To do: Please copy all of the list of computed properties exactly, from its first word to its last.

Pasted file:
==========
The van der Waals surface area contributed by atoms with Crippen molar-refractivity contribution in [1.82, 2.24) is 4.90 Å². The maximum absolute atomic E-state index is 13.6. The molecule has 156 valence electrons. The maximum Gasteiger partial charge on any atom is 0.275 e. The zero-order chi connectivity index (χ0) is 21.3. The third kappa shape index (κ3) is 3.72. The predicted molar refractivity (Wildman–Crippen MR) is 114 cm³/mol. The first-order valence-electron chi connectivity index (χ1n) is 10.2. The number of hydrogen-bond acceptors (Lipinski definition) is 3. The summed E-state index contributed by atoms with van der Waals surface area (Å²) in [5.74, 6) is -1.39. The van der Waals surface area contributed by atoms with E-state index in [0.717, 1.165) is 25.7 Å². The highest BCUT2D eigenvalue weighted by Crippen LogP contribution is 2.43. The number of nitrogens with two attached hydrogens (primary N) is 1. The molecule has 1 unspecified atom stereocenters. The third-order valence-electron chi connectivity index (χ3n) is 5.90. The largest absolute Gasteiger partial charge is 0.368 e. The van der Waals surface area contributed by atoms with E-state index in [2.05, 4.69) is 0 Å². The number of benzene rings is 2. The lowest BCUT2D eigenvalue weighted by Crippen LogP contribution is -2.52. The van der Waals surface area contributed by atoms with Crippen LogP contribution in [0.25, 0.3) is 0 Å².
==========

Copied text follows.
The van der Waals surface area contributed by atoms with Crippen molar-refractivity contribution in [1.82, 2.24) is 4.90 Å². The maximum absolute atomic E-state index is 13.6. The molecule has 156 valence electrons. The maximum Gasteiger partial charge on any atom is 0.275 e. The zero-order chi connectivity index (χ0) is 21.3. The third kappa shape index (κ3) is 3.72. The predicted molar refractivity (Wildman–Crippen MR) is 114 cm³/mol. The first-order valence-electron chi connectivity index (χ1n) is 10.2. The number of hydrogen-bond acceptors (Lipinski definition) is 3. The summed E-state index contributed by atoms with van der Waals surface area (Å²) in [5.74, 6) is -1.39. The van der Waals surface area contributed by atoms with E-state index in [0.717, 1.165) is 25.7 Å². The highest BCUT2D eigenvalue weighted by Crippen LogP contribution is 2.43. The number of nitrogens with two attached hydrogens (primary N) is 1. The molecule has 1 unspecified atom stereocenters. The third-order valence-electron chi connectivity index (χ3n) is 5.90. The largest absolute Gasteiger partial charge is 0.368 e. The van der Waals surface area contributed by atoms with E-state index in [2.05, 4.69) is 0 Å². The number of benzene rings is 2. The lowest BCUT2D eigenvalue weighted by Crippen LogP contribution is -2.52. The van der Waals surface area contributed by atoms with Crippen LogP contribution in [0.25, 0.3) is 0 Å².